Still hungry, we called a restaurant at the edge of town, and they were open. Nothing ever tasted so good! Evidently, a lot of other people thought so, too, judging by the record crowd at breakfast. Animated conversation flowed with words like “tornado,” “cellar,” and “no power” punctuating the air. We were all blessed to be safe, and about 11 o’clock, I was thankful to be able to call to my husband in our back yard, “The power is on!” It had been a long 12 hours.

Friday, April 8, 2011

Labor of Love

My husband loves to be outside this nice weather working in the back yard. Every spare moment is spent out there, raking, hammering, sawing or just staring into space dreaming up his next project. I admit I get a little impatient on his days off when he only comes in for meals, or when he stays out there all morning on work days until it is time for his afternoon job. But I can’t get too upset when I see how happy it makes him, and how well he sleeps at night after such vigorous exercise.

Howard has been dragging home various miscellaneous boards he buys at the Habitat for Humanity surplus store. (His newly-acquired F-150 truck comes in handy for this.) He did a great job doing some repair work on the back of the garage, but the back yard never held much appeal to me. I prefer the view from the swing on our screened front porch. But today after he went to work as I stood at the kitchen sink doing our lunch dishes, I peered out the window at the yard. It was charming!

The newly-raked yard was showing green from the overnight moisture, dappled in sun and shadow by the emerging young leaves from the elm branches overhead. Howard had finished constructing an attractive yard bench and had set it between our little garden statue, Boy with a Jug, (which had reminded me so much of our four-year-old son when we bought it over 30 years ago) and a large bird bath with a gracefully swirled base and fluted bowl that he bought at a yard sale last week.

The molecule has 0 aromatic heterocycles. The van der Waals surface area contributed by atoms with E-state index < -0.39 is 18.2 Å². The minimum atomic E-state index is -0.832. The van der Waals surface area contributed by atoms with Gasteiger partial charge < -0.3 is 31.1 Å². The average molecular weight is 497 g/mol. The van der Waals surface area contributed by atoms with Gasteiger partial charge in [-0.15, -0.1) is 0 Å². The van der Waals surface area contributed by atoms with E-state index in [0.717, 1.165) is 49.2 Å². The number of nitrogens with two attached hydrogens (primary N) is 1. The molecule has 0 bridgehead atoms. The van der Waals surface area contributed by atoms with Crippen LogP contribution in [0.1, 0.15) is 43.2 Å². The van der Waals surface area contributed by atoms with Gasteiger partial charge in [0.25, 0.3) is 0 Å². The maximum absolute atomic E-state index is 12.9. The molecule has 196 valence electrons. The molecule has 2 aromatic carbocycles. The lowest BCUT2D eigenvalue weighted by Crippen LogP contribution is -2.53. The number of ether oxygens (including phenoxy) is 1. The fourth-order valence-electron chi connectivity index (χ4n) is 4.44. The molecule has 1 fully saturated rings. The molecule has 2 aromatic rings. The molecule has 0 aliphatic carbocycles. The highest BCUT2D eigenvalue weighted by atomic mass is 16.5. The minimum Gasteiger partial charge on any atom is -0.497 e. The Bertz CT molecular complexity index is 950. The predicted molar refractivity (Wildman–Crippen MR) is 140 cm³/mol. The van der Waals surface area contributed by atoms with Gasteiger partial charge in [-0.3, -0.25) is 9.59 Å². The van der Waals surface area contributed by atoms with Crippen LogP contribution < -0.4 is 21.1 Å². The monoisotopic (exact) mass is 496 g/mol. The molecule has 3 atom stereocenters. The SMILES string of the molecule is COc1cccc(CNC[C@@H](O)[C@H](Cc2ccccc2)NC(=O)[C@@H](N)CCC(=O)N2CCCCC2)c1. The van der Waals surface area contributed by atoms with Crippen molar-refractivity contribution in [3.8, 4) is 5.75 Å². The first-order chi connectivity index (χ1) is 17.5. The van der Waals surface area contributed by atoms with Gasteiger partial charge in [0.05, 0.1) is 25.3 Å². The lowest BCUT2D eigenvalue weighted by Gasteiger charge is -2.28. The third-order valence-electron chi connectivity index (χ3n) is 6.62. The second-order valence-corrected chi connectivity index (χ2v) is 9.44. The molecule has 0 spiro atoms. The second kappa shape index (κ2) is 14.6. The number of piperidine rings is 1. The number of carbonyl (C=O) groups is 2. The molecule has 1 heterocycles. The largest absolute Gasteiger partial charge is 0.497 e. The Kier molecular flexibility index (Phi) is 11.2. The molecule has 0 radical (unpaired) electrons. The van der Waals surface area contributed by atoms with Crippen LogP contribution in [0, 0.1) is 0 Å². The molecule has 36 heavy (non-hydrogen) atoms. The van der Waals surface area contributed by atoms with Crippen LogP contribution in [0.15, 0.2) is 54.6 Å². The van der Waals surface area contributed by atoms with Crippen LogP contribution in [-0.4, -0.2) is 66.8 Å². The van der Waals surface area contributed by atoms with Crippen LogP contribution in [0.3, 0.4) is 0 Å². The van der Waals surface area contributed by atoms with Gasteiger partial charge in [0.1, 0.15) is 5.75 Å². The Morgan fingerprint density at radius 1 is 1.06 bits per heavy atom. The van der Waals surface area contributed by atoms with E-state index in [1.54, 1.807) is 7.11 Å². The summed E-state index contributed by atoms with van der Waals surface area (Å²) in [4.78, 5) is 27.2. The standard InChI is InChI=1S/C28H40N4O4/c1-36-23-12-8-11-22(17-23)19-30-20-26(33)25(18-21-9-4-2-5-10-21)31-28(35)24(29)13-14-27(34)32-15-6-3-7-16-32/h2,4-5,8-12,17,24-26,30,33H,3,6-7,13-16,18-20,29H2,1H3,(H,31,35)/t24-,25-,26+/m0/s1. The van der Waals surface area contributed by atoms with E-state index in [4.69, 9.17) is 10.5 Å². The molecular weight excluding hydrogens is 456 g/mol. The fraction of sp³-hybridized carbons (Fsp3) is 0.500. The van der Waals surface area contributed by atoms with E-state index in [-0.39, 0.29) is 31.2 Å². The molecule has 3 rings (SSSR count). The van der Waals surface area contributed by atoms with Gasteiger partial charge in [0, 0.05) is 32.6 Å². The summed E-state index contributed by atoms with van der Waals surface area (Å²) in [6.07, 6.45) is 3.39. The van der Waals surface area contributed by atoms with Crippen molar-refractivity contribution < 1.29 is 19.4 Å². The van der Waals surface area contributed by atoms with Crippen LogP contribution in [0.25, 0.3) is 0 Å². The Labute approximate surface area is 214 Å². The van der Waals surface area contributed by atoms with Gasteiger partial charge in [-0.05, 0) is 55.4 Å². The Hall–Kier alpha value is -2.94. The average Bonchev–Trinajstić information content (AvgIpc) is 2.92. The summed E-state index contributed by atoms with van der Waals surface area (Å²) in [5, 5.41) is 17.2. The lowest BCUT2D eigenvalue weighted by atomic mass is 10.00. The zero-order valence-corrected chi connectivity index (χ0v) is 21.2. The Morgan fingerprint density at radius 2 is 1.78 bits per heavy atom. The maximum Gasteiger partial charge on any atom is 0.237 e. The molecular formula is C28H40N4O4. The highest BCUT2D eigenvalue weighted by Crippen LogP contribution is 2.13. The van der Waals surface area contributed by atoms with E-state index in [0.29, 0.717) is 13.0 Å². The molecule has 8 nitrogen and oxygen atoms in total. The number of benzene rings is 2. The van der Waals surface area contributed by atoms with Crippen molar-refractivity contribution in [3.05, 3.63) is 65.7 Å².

He had placed our fifties-style metal yard chairs before the little matching table and positioned a cushioned lawn glider chair and its mate in a cozy conversational grouping around it. The picnic table, swept clean of leafing residue, was nearby. Excess lumber had been stacked neatly behind a white picket fence enclosure, built last year in a burst of creativity, in one corner of the yard behind the garage. I was impressed! It looked positively inviting!

I had to go outside and sit a few minutes among the singing birds flitting through tree branches, attracted by the birdfeeders and dropping down to sip from the birdbath. I was able to identify a distinctive birdsong as coming from the brilliant red cardinal high overhead, his beak opening and his little body jutting forward with each trill. I had to hand it to my husband. He had created a veritable work of art.